3. Ever since my dad passed away 25 years ago, Christmas for me has never been the same. How I wish he was here to enjoy celebrating with his grandchildren. I will heed your advice on how to shake off these end of the year blues. Maybe that would ease the pain, but I will never forget how much I love and miss my dad.

  4. These are really helpful tips to share for anyone struggling this end of year season. I know many who suffer this time of year, I will share your inspiring ideas with them.

  5. These strategies do sound helpful. Talking with someone like a therapist can make such a big difference in your life! It’s always good to give yourself a vacation too!

  6. I always find that a good book helps motivate me to get over a bad spell. I actually just had a baby, and I would love to read Brook Shield’s book. Thanks for the great ideas! I cannot believe the end of the year is already right around the corner!

  7. I’m a nervous wreck because every year I just mentally shut down right before Thanksgiving and nothing brings me joy. I normally snap out of this in February but I’d prefer to just skip the depression this year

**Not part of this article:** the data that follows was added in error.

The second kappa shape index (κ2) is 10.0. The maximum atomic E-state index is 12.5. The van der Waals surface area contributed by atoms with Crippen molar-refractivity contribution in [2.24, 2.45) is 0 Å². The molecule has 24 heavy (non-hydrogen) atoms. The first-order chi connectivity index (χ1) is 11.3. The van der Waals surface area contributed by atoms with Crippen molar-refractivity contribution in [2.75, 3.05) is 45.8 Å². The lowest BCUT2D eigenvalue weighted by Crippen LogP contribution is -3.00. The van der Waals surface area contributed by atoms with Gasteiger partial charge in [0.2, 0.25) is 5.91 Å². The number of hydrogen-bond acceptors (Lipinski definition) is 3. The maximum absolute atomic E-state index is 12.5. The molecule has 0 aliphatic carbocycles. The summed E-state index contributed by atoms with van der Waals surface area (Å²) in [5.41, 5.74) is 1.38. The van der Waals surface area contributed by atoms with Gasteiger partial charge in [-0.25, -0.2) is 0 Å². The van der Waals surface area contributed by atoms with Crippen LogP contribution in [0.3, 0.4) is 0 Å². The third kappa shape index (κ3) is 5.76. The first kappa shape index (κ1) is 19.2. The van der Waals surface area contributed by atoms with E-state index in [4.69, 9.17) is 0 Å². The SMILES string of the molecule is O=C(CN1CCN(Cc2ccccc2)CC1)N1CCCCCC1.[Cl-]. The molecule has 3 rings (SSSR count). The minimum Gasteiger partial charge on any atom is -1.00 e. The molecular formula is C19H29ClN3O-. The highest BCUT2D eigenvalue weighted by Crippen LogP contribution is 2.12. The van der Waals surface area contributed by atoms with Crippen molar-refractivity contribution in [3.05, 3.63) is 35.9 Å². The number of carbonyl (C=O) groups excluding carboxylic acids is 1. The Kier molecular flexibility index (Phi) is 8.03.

8. My mom passed away right before Christmas three years ago. I know talking to someone would help with the sadness.

  9. These are great ideas to get over the end of the year blues. Talking to a counselor is always helpful.

  10. This is going to help a lot of people. This was such a good year, I hate to see it end.

  11. I always get a little sad at the end of the year after the holidays are over. These are great tips!

  12. Taking a short trip this time of the year is a great way to start off the holidays. I can not believe how fast this year flew by.

  13. I’ve heard the Year of Yes is excellent! I’ve added it to my list of books to read. Thanks for the suggestion!

  14. These are really great tips. Holidays could be so busy but this is a great time to take some break with the family.

  15. Great tips! I am not really looking forward to Thanksgiving because it’ll be the first one since my grandpa, the family patriarch, died last month and we’ll be hosting it at my house instead of his. It just hurts my heart. I do love these tips though. I was stressing about getting everything done perfectly for the family and so I finally just broke down and started hiring things out. I actually had the carpet cleaners over earlier today! I also love to sweat out any stress and bad feelings at my gym. I think I need to find a good book to read as well, probably something on grief. I wish I could take a trip, but it’s not in the cards this year!